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I am very new to javascript prototypes. So I am wondering If the following is legal and will always work :

function Obj(name) { = name;
Obj.prototype.getName() {

and then :

var obj1 = new Obj("one");
var obj2 = new Obj("two");
alert(obj1.getName() + " " + obj2.getName());

Will I get "one two". I know this is a simple example, but will things like this always reference object instances or will this mean the prototype or an event. Thanks

share|improve this question
have you tried it? – James Montagne Sep 14 '12 at 1:43
@JamesMontagne Yes, it works. But basically what I want to know is what the this object binds to in the prototype method – eric Sep 14 '12 at 1:45
Consider using valid syntax; then it's easy to test. In any case, this evaluates to the current receiver. – user166390 Sep 14 '12 at 1:48
this is set according to how the method is called, and not according to how the method is written. So for obj.method(), this will be set to obj inside of method(). For, this inside of method() will be set to x. It is determined by how it's called. – jfriend00 Sep 14 '12 at 3:07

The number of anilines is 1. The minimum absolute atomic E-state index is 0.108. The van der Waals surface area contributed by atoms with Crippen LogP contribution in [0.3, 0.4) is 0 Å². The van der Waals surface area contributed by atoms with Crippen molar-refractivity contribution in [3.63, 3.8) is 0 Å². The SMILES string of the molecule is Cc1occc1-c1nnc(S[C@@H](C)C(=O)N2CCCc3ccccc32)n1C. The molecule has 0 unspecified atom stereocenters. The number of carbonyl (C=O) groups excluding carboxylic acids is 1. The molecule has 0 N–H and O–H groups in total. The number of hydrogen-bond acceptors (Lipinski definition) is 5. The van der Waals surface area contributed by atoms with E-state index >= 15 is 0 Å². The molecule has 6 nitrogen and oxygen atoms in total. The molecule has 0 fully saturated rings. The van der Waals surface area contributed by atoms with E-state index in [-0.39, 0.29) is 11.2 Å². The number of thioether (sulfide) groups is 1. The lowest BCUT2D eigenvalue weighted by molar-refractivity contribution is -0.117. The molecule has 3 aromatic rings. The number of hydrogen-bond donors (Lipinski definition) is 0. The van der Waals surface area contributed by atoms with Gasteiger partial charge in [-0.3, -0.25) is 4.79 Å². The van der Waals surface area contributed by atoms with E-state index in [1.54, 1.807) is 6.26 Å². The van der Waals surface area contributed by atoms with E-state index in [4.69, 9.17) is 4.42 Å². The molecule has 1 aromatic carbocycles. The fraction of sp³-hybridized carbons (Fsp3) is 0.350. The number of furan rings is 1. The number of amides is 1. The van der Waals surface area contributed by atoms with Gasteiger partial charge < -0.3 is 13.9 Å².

What that also means is that if you pass it as a callback to e.g. onclick, this will be set to the global window object rather than what you expect. – S. Albano Sep 14 '12 at 4:04
up vote 0 down vote accepted
// Setup Obj    
function Obj() {} = function () {return this;}

// Make some vars
var a = new Obj(), b = new Obj();

// find out what "this" is equal to === a; // true === b; // false === a; // false === b; // true
share|improve this answer
(Except for the initial misuse of "this" as an identifier, I think it succinctly demonstrates the operation of this in a prototype-method.) – user166390 Sep 14 '12 at 1:53
var Obj = function(name) { = name;

bj.prototype.getName = function( ) {
    return; // this refers to Obj

var obj1 = new Obj('Jeff');
var obj2 = new Obj('Joe');

console.log(obj1.getName()); // Jeff
console.log(obj2.getName());​ // Joe

I can't get that to work, but this works fine. this should refer to the object you are calling the method on.

Here is a Fiddle

share|improve this answer
Yes, the post had a syntax error in it. However, consider expanding on what obj1.getName() (and obj2.getName()) evaluate to and why: don't provide an answer that requires running code to see the expected results :) – user166390 Sep 14 '12 at 1:56

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